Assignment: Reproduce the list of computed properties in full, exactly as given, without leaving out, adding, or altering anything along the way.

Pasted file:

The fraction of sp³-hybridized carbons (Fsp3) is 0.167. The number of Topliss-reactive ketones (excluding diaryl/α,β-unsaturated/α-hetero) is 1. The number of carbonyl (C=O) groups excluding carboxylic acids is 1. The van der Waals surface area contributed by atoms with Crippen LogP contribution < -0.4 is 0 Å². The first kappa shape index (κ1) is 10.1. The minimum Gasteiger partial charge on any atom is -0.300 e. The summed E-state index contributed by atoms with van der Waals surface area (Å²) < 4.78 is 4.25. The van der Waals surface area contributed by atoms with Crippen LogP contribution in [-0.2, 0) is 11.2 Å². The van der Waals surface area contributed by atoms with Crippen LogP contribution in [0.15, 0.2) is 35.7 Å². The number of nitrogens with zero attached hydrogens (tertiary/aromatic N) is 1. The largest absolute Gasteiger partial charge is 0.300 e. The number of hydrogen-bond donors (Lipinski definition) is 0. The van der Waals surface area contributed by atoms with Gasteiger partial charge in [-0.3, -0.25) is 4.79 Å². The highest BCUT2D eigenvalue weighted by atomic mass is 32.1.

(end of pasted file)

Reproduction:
The fraction of sp³-hybridized carbons (Fsp3) is 0.167. The number of Topliss-reactive ketones (excluding diaryl/α,β-unsaturated/α-hetero) is 1. The number of carbonyl (C=O) groups excluding carboxylic acids is 1. The van der Waals surface area contributed by atoms with Crippen LogP contribution < -0.4 is 0 Å². The first kappa shape index (κ1) is 10.1. The minimum Gasteiger partial charge on any atom is -0.300 e. The summed E-state index contributed by atoms with van der Waals surface area (Å²) < 4.78 is 4.25. The van der Waals surface area contributed by atoms with Crippen LogP contribution in [-0.2, 0) is 11.2 Å². The van der Waals surface area contributed by atoms with Crippen LogP contribution in [0.15, 0.2) is 35.7 Å². The number of nitrogens with zero attached hydrogens (tertiary/aromatic N) is 1. The largest absolute Gasteiger partial charge is 0.300 e. The number of hydrogen-bond donors (Lipinski definition) is 0. The van der Waals surface area contributed by atoms with Gasteiger partial charge in [-0.3, -0.25) is 4.79 Å². The highest BCUT2D eigenvalue weighted by atomic mass is 32.1.